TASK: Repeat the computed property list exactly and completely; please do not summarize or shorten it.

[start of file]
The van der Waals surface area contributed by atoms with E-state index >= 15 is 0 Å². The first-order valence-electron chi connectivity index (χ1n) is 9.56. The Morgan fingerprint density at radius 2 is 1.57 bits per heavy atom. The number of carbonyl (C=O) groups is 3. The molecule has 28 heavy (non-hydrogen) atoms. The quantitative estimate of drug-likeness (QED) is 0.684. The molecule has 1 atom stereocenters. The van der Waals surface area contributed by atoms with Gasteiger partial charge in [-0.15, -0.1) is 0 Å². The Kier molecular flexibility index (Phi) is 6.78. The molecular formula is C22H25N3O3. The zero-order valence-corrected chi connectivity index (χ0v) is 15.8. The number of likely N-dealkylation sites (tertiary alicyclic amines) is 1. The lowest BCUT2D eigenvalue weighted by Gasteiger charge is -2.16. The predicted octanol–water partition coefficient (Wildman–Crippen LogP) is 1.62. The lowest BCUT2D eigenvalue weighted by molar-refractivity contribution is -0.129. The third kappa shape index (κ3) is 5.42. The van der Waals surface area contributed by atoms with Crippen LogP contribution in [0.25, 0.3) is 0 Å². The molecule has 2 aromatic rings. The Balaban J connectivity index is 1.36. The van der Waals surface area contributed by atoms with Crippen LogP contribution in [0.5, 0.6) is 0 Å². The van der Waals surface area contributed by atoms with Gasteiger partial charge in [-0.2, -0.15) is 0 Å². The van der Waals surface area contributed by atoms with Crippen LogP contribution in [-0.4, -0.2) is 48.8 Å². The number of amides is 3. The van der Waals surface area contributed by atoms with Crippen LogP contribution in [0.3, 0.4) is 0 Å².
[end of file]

The van der Waals surface area contributed by atoms with E-state index >= 15 is 0 Å². The first-order valence-electron chi connectivity index (χ1n) is 9.56. The Morgan fingerprint density at radius 2 is 1.57 bits per heavy atom. The number of carbonyl (C=O) groups is 3. The molecule has 28 heavy (non-hydrogen) atoms. The quantitative estimate of drug-likeness (QED) is 0.684. The molecule has 1 atom stereocenters. The van der Waals surface area contributed by atoms with Gasteiger partial charge in [-0.15, -0.1) is 0 Å². The Kier molecular flexibility index (Phi) is 6.78. The molecular formula is C22H25N3O3. The zero-order valence-corrected chi connectivity index (χ0v) is 15.8. The number of likely N-dealkylation sites (tertiary alicyclic amines) is 1. The lowest BCUT2D eigenvalue weighted by Gasteiger charge is -2.16. The predicted octanol–water partition coefficient (Wildman–Crippen LogP) is 1.62. The lowest BCUT2D eigenvalue weighted by molar-refractivity contribution is -0.129. The third kappa shape index (κ3) is 5.42. The van der Waals surface area contributed by atoms with Crippen LogP contribution in [0.25, 0.3) is 0 Å². The molecule has 2 aromatic rings. The Balaban J connectivity index is 1.36. The van der Waals surface area contributed by atoms with Crippen LogP contribution in [0.5, 0.6) is 0 Å². The van der Waals surface area contributed by atoms with Gasteiger partial charge in [-0.2, -0.15) is 0 Å². The van der Waals surface area contributed by atoms with Crippen LogP contribution in [-0.4, -0.2) is 48.8 Å². The number of amides is 3. The van der Waals surface area contributed by atoms with Crippen LogP contribution in [0.3, 0.4) is 0 Å².